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“It is our intention with this exhibition to showcase a diverse range of practices, and reflect the cultural dynamic of the Department over the past ten years,” said exhibition curator and Head of Painting, Professor David Rayson. “Post-RCA, the artists continue to explore and celebrate the possibilities of painting within a contemporary art context and have often created their own unique contexts for the work to operate out from.”

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About Haworth Tompkins

Haworth Tompkins are architects producing a wide range of bespoke buildings for specialist clients in the public and private sectors, manufacturing industry and the Arts. Founded in 1991, by Graham Haworth and Steve Tompkins, the practice has a growing international reputation for their design work; in 2007 they were short listed for the RIBA Stirling Prize for the Young Vic Theatre and in 2008 were awarded an International Architecture Award by the Chicago Athenaeum. Current projects include the Haunch of Venison Gallery, Liverpool Everyman Theatre, regeneration of the London Library and ongoing work for the National Theatre and Hayward Gallery.

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About the Painting Department

The aim of the Painting Department is to provide the opportunity for exceptionally talented students to extend their ideas and abilities, gain confidence and develop their powers of self-criticism. The range of tuition is extensive in order that each student’s needs can be met. Artists learn by watching each other work and by talking to one another; contact with students from other disciplines within the College is invaluable in this respect. Teaching involves seminars, group crits and tutorials and there are regular lectures by visiting artists and scholars on current exhibitions and issues.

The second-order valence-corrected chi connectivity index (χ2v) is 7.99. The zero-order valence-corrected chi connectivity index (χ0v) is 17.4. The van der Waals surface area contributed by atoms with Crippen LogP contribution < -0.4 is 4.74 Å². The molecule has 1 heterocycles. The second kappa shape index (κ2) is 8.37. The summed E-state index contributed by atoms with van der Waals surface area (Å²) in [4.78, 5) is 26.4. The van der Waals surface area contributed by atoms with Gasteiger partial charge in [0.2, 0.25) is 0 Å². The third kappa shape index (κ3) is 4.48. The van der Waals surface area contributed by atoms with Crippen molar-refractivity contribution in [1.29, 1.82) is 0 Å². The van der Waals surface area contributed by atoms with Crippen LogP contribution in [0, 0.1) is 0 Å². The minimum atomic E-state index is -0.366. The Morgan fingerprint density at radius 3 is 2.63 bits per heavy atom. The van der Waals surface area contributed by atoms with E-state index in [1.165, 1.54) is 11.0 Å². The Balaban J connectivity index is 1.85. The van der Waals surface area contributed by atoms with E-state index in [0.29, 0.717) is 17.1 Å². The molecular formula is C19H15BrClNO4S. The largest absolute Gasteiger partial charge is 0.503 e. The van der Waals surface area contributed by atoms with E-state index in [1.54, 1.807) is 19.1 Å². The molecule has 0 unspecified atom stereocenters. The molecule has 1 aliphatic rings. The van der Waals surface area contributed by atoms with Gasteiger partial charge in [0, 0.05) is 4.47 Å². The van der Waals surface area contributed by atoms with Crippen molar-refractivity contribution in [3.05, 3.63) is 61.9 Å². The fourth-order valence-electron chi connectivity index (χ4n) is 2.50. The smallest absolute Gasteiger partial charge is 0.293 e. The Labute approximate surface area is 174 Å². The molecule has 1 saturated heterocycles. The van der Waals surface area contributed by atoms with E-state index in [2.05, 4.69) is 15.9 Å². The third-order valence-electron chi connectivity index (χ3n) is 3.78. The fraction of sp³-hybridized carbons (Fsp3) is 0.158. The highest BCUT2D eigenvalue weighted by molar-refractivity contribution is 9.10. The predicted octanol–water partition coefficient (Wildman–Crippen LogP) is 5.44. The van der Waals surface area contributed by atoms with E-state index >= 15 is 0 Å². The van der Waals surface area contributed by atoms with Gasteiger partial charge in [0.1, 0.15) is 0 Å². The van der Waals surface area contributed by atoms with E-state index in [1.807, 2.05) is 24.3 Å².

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About the Royal College of Art

The Royal College of Art is the world’s only wholly postgraduate university of art and design, specialising in teaching and research and offering the degrees of MA, MPhil and PhD across the disciplines of fine art, applied art, design, communications and humanities. There are over 900 masters and doctoral students and more than a hundred professionals interacting with them – including scholars, leading art and design practitioners, along with specialists, advisors and distinguished visitors.